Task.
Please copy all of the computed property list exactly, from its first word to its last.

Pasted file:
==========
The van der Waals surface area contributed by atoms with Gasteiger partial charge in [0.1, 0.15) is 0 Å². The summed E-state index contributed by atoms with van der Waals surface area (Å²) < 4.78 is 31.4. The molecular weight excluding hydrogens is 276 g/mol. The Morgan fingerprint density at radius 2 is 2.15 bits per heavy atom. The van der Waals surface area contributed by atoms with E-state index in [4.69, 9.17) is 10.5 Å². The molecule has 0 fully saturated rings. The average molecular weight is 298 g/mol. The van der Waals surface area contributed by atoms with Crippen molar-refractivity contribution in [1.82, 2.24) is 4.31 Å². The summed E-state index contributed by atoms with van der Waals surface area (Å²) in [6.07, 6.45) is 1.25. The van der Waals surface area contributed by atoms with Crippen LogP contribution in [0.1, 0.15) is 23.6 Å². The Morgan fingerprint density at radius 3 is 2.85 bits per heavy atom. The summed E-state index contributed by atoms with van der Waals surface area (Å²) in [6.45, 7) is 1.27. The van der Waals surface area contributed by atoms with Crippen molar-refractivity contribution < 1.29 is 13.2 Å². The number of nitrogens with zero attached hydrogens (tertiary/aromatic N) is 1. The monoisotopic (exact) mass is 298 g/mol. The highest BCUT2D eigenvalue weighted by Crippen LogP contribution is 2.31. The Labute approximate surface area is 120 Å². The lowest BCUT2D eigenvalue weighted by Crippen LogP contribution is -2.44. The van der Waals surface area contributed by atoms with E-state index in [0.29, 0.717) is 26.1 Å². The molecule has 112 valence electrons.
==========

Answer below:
The van der Waals surface area contributed by atoms with Gasteiger partial charge in [0.1, 0.15) is 0 Å². The summed E-state index contributed by atoms with van der Waals surface area (Å²) < 4.78 is 31.4. The molecular weight excluding hydrogens is 276 g/mol. The Morgan fingerprint density at radius 2 is 2.15 bits per heavy atom. The van der Waals surface area contributed by atoms with E-state index in [4.69, 9.17) is 10.5 Å². The molecule has 0 fully saturated rings. The average molecular weight is 298 g/mol. The van der Waals surface area contributed by atoms with Crippen molar-refractivity contribution in [1.82, 2.24) is 4.31 Å². The summed E-state index contributed by atoms with van der Waals surface area (Å²) in [6.07, 6.45) is 1.25. The van der Waals surface area contributed by atoms with Crippen LogP contribution in [0.1, 0.15) is 23.6 Å². The Morgan fingerprint density at radius 3 is 2.85 bits per heavy atom. The summed E-state index contributed by atoms with van der Waals surface area (Å²) in [6.45, 7) is 1.27. The van der Waals surface area contributed by atoms with Crippen molar-refractivity contribution < 1.29 is 13.2 Å². The number of nitrogens with zero attached hydrogens (tertiary/aromatic N) is 1. The monoisotopic (exact) mass is 298 g/mol. The highest BCUT2D eigenvalue weighted by Crippen LogP contribution is 2.31. The Labute approximate surface area is 120 Å². The lowest BCUT2D eigenvalue weighted by Crippen LogP contribution is -2.44. The van der Waals surface area contributed by atoms with E-state index in [0.29, 0.717) is 26.1 Å². The molecule has 112 valence electrons.